Thinning the Herd at Yellowstone
Yellowstone National Park has begun bison capture operations at its Stephens Creek facility near the park’s North entrance.
Members of the Interagency Bison Management Plan (IBMP) agreed to an operating plan that targets the removal of 800 to 900 bison that migrate out of the park’s northern boundary this winter to reduce population growth and to reduce the potential for a mass migration of bison into Montana.
Federal, state, and tribal members of the IBMP have agreed to use hunting as the primary method for removing bison from the population. This winter, hunting in Montana is expected to remove up to 350 bison from the population, while an additional 500 to 600 animals that leave the park boundary may be captured and transferred to tribal groups for processing and distribution of meat and other parts to their members for nutrition and cultural practices.
For safety reasons, the area around the Stephens Creek facility is closed to the public until further notice. A map and information on the closure is available for public review during normal business hours at the Superintendent’s Office, the Chief Ranger’s Office, and the temporary Visitor Center in Mammoth Hot Springs.
In 2000, the Secretaries of Agriculture and Interior and the Governor of Montana signed a court-mediated agreement that included guidelines to limit the bison population in Yellowstone to around 3,000 animals. The removal of bison from the northern breeding herd during each of the next several winters will progress towards that guideline.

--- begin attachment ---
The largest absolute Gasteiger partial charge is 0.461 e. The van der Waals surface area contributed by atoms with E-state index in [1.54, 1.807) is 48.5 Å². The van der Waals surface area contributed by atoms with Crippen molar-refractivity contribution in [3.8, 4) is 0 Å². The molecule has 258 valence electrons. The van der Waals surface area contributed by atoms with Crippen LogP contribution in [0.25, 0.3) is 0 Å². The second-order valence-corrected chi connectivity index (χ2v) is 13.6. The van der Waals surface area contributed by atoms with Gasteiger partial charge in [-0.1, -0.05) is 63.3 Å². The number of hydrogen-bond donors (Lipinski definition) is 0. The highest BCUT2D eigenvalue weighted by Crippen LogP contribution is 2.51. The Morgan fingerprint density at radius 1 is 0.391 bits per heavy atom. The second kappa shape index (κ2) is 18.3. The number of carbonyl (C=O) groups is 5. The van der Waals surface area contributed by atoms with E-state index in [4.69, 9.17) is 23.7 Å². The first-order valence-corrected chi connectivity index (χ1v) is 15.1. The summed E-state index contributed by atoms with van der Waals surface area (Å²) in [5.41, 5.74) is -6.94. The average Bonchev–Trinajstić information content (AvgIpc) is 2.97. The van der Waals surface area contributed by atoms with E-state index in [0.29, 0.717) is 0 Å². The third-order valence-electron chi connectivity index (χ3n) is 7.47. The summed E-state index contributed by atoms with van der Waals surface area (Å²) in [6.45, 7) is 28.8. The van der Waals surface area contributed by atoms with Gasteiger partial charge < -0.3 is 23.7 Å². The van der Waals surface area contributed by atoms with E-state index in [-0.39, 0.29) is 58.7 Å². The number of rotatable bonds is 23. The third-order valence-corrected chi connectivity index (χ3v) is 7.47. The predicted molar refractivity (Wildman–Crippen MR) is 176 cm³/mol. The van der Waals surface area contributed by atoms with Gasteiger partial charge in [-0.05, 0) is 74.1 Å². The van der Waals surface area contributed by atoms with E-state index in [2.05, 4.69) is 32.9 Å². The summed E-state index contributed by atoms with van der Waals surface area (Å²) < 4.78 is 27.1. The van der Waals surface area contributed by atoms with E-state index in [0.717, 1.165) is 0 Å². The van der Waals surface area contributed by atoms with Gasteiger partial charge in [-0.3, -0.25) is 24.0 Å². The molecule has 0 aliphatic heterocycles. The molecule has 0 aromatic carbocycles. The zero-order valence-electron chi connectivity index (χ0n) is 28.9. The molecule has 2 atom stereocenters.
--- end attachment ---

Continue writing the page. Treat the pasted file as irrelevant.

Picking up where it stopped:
The cooperating agencies operating under the IBMP are the National Park Service, the U.S. Forest Service, the Animal and Plant Health Inspection Service, the Montana Department of Livestock, the Montana Department of Fish, Wildlife and Parks, the InterTribal Buffalo Council, the Confederated Salish and Kootenai Tribes, and the Nez Perce Tribe.
The IBMP has been successful at conserving a wild, wide-ranging population of bison, with no detected transmission of brucellosis from bison to cattle. Its partners will continue to work together to ensure the effective management of Yellowstone bison.